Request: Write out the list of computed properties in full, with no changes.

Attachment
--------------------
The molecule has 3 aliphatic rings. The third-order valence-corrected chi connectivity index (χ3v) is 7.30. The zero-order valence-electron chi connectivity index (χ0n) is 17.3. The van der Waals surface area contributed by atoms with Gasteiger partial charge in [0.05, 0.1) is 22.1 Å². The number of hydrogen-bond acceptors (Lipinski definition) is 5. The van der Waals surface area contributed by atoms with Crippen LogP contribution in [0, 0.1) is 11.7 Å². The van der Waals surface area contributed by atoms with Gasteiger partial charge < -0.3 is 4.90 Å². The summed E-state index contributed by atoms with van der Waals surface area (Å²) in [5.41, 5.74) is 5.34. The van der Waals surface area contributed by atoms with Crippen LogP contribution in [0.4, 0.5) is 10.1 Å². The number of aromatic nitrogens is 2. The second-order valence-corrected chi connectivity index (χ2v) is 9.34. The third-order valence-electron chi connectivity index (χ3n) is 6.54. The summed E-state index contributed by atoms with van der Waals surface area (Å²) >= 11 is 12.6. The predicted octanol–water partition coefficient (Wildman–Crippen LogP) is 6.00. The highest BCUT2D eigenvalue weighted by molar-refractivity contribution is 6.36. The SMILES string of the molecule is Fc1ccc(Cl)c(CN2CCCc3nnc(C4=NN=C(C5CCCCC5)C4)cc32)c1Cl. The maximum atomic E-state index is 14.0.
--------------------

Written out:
The molecule has 3 aliphatic rings. The third-order valence-corrected chi connectivity index (χ3v) is 7.30. The zero-order valence-electron chi connectivity index (χ0n) is 17.3. The van der Waals surface area contributed by atoms with Gasteiger partial charge in [0.05, 0.1) is 22.1 Å². The number of hydrogen-bond acceptors (Lipinski definition) is 5. The van der Waals surface area contributed by atoms with Crippen LogP contribution in [0, 0.1) is 11.7 Å². The van der Waals surface area contributed by atoms with Gasteiger partial charge < -0.3 is 4.90 Å². The summed E-state index contributed by atoms with van der Waals surface area (Å²) in [5.41, 5.74) is 5.34. The van der Waals surface area contributed by atoms with Crippen LogP contribution in [0.4, 0.5) is 10.1 Å². The number of aromatic nitrogens is 2. The second-order valence-corrected chi connectivity index (χ2v) is 9.34. The third-order valence-electron chi connectivity index (χ3n) is 6.54. The summed E-state index contributed by atoms with van der Waals surface area (Å²) >= 11 is 12.6. The predicted octanol–water partition coefficient (Wildman–Crippen LogP) is 6.00. The highest BCUT2D eigenvalue weighted by molar-refractivity contribution is 6.36. The SMILES string of the molecule is Fc1ccc(Cl)c(CN2CCCc3nnc(C4=NN=C(C5CCCCC5)C4)cc32)c1Cl. The maximum atomic E-state index is 14.0.